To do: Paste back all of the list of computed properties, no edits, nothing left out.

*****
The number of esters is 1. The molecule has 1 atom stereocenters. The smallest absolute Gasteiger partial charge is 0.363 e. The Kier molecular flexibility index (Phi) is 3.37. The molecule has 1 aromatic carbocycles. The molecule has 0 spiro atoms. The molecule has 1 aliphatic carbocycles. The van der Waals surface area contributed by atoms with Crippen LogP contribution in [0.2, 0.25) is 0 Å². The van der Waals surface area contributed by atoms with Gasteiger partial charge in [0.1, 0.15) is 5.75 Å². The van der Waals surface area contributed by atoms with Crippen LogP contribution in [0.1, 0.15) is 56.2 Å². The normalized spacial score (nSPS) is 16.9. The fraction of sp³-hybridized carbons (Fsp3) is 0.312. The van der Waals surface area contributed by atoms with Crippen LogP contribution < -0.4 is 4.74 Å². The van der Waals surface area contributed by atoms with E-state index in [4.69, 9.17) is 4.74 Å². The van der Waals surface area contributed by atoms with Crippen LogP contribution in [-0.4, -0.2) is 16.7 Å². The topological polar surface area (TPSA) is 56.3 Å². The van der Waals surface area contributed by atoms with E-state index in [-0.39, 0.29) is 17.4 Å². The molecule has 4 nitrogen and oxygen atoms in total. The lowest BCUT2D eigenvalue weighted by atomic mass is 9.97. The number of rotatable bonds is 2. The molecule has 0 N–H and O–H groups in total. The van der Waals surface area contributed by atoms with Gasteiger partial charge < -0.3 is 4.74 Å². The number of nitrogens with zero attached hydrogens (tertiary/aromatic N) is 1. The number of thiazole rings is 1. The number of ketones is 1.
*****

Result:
The number of esters is 1. The molecule has 1 atom stereocenters. The smallest absolute Gasteiger partial charge is 0.363 e. The Kier molecular flexibility index (Phi) is 3.37. The molecule has 1 aromatic carbocycles. The molecule has 0 spiro atoms. The molecule has 1 aliphatic carbocycles. The van der Waals surface area contributed by atoms with Crippen LogP contribution in [0.2, 0.25) is 0 Å². The van der Waals surface area contributed by atoms with Gasteiger partial charge in [0.1, 0.15) is 5.75 Å². The van der Waals surface area contributed by atoms with Crippen LogP contribution in [0.1, 0.15) is 56.2 Å². The normalized spacial score (nSPS) is 16.9. The fraction of sp³-hybridized carbons (Fsp3) is 0.312. The van der Waals surface area contributed by atoms with Crippen LogP contribution < -0.4 is 4.74 Å². The van der Waals surface area contributed by atoms with E-state index in [4.69, 9.17) is 4.74 Å². The van der Waals surface area contributed by atoms with Crippen LogP contribution in [-0.4, -0.2) is 16.7 Å². The topological polar surface area (TPSA) is 56.3 Å². The van der Waals surface area contributed by atoms with E-state index in [-0.39, 0.29) is 17.4 Å². The molecule has 4 nitrogen and oxygen atoms in total. The lowest BCUT2D eigenvalue weighted by atomic mass is 9.97. The number of rotatable bonds is 2. The molecule has 0 N–H and O–H groups in total. The van der Waals surface area contributed by atoms with Gasteiger partial charge < -0.3 is 4.74 Å². The number of nitrogens with zero attached hydrogens (tertiary/aromatic N) is 1. The number of thiazole rings is 1. The number of ketones is 1.